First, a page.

Balmain, a senior parish of the archdiocese, was a flourishing suburb in the first years of the twentieth century. Fr Michael Rohan was appointed to the Balmain parish in 1902, and he found the existing parish buildings to be totally inadequate for a growing industrial population, and the decision was taken to build a large church. The architect chosen was Albert Edmund Bates. The foundation stone was laid on 7 October 1906. On 1 December 1907, the new church was dedicated by Cardinal Moran.
Built in the amazingly short time of 13 months, the hard well-burnt brick walling has stone tracery and cement rendered dressings. The nave of the church is 103 feet long by 41 feet wide, with sanctuary 41 feet by 20 feet, and sacristy 18 feet by 12 feet. Running the full width of the church, the gallery is 20 feet deep. Seating on the ground floor was estimated at between 800 and 900, and optimistically 200 in the gallery. The ceiling is pressed metal barrel vault, and architect paid considerable attention to ensure that the ceiling enhanced the acoustics. Sanctuary marble work was executed by GE Crane and Sons, the altars by A Hordern & Sons, and the brass work by Castle & Sons. Topped by an arcaded gallery supporting a bellcast pyramid roof, the 125 foot tower is a landmark for all Balmain and the harbour.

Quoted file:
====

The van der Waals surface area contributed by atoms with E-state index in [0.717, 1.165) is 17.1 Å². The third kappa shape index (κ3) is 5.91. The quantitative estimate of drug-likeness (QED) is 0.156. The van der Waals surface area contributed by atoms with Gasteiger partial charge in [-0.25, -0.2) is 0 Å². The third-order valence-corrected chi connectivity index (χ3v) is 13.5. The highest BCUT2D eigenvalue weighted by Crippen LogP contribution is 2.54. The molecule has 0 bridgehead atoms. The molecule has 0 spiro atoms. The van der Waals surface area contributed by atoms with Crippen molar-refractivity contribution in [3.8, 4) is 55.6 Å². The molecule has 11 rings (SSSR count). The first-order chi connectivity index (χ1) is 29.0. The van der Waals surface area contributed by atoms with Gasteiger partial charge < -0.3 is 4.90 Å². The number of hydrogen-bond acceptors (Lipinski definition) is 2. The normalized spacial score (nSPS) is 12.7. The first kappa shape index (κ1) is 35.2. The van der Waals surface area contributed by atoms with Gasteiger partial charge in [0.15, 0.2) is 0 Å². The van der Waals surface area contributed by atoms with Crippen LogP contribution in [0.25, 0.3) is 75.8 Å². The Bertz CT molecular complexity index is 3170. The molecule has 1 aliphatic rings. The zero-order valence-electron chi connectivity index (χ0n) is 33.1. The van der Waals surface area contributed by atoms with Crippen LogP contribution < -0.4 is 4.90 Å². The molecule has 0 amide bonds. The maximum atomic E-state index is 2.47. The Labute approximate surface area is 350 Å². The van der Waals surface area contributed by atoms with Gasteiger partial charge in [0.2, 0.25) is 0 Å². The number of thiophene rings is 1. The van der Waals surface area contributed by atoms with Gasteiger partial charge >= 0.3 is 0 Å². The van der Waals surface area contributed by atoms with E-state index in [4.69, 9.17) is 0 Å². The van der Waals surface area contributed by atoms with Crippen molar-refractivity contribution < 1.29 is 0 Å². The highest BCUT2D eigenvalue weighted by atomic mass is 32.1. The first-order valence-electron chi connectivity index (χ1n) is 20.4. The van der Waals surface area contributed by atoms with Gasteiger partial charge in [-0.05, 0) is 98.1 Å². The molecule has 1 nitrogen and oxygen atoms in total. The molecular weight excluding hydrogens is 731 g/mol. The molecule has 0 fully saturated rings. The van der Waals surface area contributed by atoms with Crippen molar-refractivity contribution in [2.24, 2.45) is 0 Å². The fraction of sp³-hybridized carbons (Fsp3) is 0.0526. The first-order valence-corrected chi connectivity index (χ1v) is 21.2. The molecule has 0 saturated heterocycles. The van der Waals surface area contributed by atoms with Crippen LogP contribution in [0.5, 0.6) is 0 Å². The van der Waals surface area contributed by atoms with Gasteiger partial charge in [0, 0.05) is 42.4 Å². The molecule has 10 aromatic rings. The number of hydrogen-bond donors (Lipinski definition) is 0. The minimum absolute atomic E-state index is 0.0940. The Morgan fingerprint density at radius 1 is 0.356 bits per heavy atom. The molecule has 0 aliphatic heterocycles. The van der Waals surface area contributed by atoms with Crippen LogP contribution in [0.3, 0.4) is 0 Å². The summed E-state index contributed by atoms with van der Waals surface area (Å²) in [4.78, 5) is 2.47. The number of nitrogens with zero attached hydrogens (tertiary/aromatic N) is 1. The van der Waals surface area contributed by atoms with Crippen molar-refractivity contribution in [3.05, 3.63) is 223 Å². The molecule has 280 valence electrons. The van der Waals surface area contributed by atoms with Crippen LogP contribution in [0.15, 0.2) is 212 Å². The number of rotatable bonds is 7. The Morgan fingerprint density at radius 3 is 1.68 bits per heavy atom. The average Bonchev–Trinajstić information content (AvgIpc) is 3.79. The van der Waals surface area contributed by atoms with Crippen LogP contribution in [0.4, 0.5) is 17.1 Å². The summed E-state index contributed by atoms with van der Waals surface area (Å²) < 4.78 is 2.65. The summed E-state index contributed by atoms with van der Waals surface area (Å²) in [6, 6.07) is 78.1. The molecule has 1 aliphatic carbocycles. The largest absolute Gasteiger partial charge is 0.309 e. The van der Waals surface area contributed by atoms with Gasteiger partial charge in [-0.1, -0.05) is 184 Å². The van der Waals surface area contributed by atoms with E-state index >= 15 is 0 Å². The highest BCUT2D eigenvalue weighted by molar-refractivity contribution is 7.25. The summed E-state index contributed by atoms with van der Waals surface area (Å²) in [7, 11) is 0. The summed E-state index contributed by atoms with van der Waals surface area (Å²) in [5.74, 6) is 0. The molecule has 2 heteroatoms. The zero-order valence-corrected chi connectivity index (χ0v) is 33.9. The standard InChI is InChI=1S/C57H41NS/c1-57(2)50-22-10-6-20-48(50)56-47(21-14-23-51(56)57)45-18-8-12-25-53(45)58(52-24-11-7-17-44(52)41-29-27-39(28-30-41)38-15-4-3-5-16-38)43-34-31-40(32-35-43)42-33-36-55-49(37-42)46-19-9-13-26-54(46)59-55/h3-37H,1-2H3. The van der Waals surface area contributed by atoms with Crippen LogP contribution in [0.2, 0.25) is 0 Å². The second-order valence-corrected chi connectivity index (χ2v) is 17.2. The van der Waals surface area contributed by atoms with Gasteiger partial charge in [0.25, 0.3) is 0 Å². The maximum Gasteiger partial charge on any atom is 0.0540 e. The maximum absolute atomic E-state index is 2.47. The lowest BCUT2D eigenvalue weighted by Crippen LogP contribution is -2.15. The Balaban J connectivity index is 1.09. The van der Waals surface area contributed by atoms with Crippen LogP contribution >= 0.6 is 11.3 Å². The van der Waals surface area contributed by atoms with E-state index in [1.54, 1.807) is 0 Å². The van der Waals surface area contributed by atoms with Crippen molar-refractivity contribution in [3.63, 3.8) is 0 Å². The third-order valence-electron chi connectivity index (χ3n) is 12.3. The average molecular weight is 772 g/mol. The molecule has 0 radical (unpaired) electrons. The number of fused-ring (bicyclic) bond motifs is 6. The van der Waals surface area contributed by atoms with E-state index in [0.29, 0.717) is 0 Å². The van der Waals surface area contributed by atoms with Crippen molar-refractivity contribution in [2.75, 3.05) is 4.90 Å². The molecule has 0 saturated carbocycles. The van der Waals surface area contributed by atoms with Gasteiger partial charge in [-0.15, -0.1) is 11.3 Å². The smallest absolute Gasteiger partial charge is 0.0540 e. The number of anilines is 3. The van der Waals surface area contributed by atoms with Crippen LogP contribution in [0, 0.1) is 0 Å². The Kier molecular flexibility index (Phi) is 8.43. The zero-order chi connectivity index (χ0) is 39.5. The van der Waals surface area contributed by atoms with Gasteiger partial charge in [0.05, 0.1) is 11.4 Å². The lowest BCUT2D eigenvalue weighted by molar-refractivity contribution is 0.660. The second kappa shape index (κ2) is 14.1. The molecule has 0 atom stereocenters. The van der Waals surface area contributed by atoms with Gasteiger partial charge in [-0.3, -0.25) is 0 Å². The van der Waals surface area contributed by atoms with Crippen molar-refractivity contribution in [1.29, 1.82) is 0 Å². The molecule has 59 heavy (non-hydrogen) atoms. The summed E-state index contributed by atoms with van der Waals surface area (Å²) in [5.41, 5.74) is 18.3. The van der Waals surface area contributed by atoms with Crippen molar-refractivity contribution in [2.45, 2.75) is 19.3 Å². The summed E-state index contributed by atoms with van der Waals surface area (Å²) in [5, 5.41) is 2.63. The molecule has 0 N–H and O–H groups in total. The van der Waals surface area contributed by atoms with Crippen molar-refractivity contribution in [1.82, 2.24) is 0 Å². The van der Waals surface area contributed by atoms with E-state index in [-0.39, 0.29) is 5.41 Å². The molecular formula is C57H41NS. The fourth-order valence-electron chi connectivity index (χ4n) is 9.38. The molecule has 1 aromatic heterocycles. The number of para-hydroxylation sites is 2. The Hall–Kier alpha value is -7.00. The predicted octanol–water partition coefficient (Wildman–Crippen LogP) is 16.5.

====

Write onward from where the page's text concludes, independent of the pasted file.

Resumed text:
Other features of the church are the rose window above the altars (see below), the stained glass in the side windows (see Projects section of the website), the stations of the cross (see below), the altars(see below), the internal paintwork (see Projects section of the website), and the organ (see Organ section of the website).
The rose window